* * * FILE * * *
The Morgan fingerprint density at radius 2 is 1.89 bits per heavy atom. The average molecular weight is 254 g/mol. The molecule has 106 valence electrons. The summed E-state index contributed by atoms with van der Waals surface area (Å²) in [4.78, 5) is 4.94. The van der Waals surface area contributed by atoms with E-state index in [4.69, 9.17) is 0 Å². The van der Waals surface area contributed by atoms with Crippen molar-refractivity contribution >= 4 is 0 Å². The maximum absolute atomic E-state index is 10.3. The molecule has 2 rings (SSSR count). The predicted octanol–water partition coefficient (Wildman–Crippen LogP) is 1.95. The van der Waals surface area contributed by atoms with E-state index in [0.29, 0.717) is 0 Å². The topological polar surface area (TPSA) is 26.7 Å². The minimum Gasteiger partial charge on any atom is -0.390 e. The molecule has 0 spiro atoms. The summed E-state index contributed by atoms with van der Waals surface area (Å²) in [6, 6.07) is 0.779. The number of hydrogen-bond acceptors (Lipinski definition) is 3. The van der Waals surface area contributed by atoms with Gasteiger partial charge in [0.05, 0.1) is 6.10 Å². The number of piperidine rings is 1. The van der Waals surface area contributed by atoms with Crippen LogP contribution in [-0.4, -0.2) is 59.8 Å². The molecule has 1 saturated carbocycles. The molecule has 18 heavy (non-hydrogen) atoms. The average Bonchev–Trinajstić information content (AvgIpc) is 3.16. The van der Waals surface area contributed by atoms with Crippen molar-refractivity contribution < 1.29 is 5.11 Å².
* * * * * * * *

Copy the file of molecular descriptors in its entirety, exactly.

The Morgan fingerprint density at radius 2 is 1.89 bits per heavy atom. The average molecular weight is 254 g/mol. The molecule has 106 valence electrons. The summed E-state index contributed by atoms with van der Waals surface area (Å²) in [4.78, 5) is 4.94. The van der Waals surface area contributed by atoms with E-state index in [4.69, 9.17) is 0 Å². The van der Waals surface area contributed by atoms with Crippen molar-refractivity contribution >= 4 is 0 Å². The maximum absolute atomic E-state index is 10.3. The molecule has 2 rings (SSSR count). The predicted octanol–water partition coefficient (Wildman–Crippen LogP) is 1.95. The van der Waals surface area contributed by atoms with E-state index in [0.29, 0.717) is 0 Å². The topological polar surface area (TPSA) is 26.7 Å². The minimum Gasteiger partial charge on any atom is -0.390 e. The molecule has 0 spiro atoms. The summed E-state index contributed by atoms with van der Waals surface area (Å²) in [6, 6.07) is 0.779. The number of hydrogen-bond acceptors (Lipinski definition) is 3. The van der Waals surface area contributed by atoms with Gasteiger partial charge in [0.05, 0.1) is 6.10 Å². The number of piperidine rings is 1. The van der Waals surface area contributed by atoms with Crippen LogP contribution in [-0.4, -0.2) is 59.8 Å². The molecule has 1 saturated carbocycles. The molecule has 18 heavy (non-hydrogen) atoms. The average Bonchev–Trinajstić information content (AvgIpc) is 3.16. The van der Waals surface area contributed by atoms with Crippen molar-refractivity contribution < 1.29 is 5.11 Å².